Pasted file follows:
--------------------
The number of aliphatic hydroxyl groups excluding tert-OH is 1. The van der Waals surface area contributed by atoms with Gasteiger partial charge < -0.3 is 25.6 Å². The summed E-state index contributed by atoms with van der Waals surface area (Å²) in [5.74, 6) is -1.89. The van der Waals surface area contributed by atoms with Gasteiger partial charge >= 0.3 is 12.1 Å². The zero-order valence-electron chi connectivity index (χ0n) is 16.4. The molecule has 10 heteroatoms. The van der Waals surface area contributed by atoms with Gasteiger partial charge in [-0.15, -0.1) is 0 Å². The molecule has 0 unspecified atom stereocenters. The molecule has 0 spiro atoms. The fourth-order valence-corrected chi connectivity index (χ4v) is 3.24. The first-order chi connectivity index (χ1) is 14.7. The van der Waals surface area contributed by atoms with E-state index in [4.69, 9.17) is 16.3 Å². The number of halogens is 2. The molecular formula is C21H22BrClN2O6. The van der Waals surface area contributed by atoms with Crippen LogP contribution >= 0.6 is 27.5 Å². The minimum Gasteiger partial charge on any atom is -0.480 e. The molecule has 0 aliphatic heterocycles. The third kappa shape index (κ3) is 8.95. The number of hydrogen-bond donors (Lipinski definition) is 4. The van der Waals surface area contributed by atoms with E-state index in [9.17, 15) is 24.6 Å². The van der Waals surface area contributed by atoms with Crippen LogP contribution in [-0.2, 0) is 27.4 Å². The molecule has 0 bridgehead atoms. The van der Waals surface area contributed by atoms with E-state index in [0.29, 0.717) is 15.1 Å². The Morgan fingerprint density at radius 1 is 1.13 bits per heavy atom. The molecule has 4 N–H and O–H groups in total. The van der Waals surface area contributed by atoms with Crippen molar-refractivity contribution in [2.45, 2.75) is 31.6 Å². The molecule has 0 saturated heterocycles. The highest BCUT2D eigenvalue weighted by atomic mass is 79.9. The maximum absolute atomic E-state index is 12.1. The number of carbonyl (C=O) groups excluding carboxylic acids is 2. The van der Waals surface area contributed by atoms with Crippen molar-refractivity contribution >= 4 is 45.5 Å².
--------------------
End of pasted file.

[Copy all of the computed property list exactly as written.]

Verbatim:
The number of aliphatic hydroxyl groups excluding tert-OH is 1. The van der Waals surface area contributed by atoms with Gasteiger partial charge < -0.3 is 25.6 Å². The summed E-state index contributed by atoms with van der Waals surface area (Å²) in [5.74, 6) is -1.89. The van der Waals surface area contributed by atoms with Gasteiger partial charge >= 0.3 is 12.1 Å². The zero-order valence-electron chi connectivity index (χ0n) is 16.4. The molecule has 10 heteroatoms. The van der Waals surface area contributed by atoms with Gasteiger partial charge in [-0.15, -0.1) is 0 Å². The molecule has 0 unspecified atom stereocenters. The molecule has 0 spiro atoms. The fourth-order valence-corrected chi connectivity index (χ4v) is 3.24. The first-order chi connectivity index (χ1) is 14.7. The van der Waals surface area contributed by atoms with E-state index in [4.69, 9.17) is 16.3 Å². The number of halogens is 2. The molecular formula is C21H22BrClN2O6. The van der Waals surface area contributed by atoms with Crippen LogP contribution >= 0.6 is 27.5 Å². The minimum Gasteiger partial charge on any atom is -0.480 e. The molecule has 0 aliphatic heterocycles. The third kappa shape index (κ3) is 8.95. The number of hydrogen-bond donors (Lipinski definition) is 4. The van der Waals surface area contributed by atoms with E-state index in [9.17, 15) is 24.6 Å². The van der Waals surface area contributed by atoms with Crippen LogP contribution in [-0.2, 0) is 27.4 Å². The molecule has 0 bridgehead atoms. The van der Waals surface area contributed by atoms with E-state index in [0.29, 0.717) is 15.1 Å². The Morgan fingerprint density at radius 1 is 1.13 bits per heavy atom. The molecule has 4 N–H and O–H groups in total. The van der Waals surface area contributed by atoms with Crippen molar-refractivity contribution in [2.45, 2.75) is 31.6 Å². The molecule has 0 saturated heterocycles. The highest BCUT2D eigenvalue weighted by atomic mass is 79.9. The maximum absolute atomic E-state index is 12.1. The number of carbonyl (C=O) groups excluding carboxylic acids is 2. The van der Waals surface area contributed by atoms with Crippen molar-refractivity contribution >= 4 is 45.5 Å².